Pro-life movement draws from humanitarian, liberal views

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Few Americans may realize that the fight to protect unborn children began long before Roe v. Wade, the 1973 U.S. Supreme Court decision that legalized abortion. While the contemporary pro-life movement is often characterized as driven by the religiously devout and political conservatives, the origins and development of the campaign may come as a surprise even to the most well-informed pro-lifer.

A new book by Daniel K. Williams, “Defenders of the Unborn: The Pro-Life Movement Before Roe v. Wade” seeks to tell a nuanced story of the history and development of the drive to protect women and the unborn.

“Pro-life activism actually began decades before Roe v. Wade or the formation of the National Organization for Women,” Williams argues, contrary to common and academic opinion. “And it originated not as a conservative backlash against individual rights, but as a defense of human rights for the unborn.”

The annual March for Life, which took place Friday in Washington, has also taken up this theme, reframing its message in the language of human rights in recent years, signaling a return to the kind of rhetoric Williams writes about in his book, which was published Jan. 7.

The pre-Roe v. Wade movement “was able to attract a politically and religiously diverse coalition that actually gained strength over time,” because it argued in the language of human and constitutional rights, such as the right to life, the author contends.

“The pro-life movement succeeded because it drew on the same language of human rights, civil rights, and the value of human life that inspired the struggle for African American freedom, the feminist movement, antiwar protests, and the campaign for the rights of gays and lesbians,” Williams says.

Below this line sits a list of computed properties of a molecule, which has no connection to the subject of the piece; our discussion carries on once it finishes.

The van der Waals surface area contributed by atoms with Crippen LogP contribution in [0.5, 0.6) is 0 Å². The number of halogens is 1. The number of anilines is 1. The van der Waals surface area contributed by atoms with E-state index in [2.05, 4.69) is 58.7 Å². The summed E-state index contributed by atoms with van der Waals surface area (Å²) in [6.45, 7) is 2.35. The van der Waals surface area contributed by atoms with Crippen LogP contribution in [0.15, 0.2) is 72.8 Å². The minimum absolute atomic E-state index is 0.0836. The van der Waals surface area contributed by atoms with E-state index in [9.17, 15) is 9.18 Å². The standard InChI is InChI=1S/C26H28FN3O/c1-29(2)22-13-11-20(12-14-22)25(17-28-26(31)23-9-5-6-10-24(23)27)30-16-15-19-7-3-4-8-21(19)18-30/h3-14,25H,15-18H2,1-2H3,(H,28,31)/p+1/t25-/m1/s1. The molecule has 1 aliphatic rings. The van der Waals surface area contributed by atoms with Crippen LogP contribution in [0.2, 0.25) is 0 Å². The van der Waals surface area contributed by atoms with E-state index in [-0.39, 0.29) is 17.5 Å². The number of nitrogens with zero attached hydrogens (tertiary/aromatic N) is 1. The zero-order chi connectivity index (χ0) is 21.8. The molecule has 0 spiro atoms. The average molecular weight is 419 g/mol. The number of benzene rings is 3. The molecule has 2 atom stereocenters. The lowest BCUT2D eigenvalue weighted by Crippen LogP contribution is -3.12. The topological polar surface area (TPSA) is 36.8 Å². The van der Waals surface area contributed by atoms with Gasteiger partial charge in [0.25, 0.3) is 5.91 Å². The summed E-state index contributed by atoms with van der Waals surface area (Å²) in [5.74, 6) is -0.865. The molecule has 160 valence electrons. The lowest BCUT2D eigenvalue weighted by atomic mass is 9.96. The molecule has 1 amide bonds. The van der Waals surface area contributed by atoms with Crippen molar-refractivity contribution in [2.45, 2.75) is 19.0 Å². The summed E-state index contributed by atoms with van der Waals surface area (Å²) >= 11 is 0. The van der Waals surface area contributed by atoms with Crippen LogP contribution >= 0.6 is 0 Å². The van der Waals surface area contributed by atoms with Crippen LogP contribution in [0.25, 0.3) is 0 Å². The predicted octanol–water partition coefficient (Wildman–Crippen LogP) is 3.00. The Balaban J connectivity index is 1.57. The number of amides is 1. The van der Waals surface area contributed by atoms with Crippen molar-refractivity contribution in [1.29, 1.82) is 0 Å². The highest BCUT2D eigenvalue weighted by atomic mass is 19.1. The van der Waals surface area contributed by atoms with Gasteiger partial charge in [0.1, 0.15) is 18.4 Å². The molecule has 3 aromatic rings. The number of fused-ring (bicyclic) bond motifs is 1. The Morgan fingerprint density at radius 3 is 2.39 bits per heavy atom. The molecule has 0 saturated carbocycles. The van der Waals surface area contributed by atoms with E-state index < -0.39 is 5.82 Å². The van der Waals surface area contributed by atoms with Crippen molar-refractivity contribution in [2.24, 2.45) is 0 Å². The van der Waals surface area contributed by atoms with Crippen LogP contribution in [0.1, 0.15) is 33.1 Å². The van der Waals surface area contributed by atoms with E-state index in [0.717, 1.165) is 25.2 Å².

In the early 20th century, pro-lifers also supported Democratic President Franklin D. Roosevelt’s New Deal and government aid to the poor – the kind of liberalism traditionally associated with Democrats.

But few people would link Democratic leaders today with the pro-life movement. In fact, in recent years, the Democrats have coalesced into a pro-choice bloc, with many of its elected office holders, including those in Congress, backing pro-choice measures on everything from Planned Parenthood funding to late-term abortions.

According to the Democrats for Life scorecard, only two Democratic U.S. senators have a “perfect” record on pro-life legislation since April 2015, Joe Donnelly of Indiana and Joe Manchin of West Virginia. Pennsylvania Sen. Bob Casey, also a Democrat, clocks in at 80 percent, having voted against defunding Planned Parenthood.

But recent statements from prominent Democrats, including the party’s leader in the U.S. House of Representatives, Nancy Pelosi of California, suggest that members of the party may be taking a different approach to reproductive rights. They may be seeking common ground on this contentious issue by highlighting their support for contraception and focusing on curbing demand for abortions.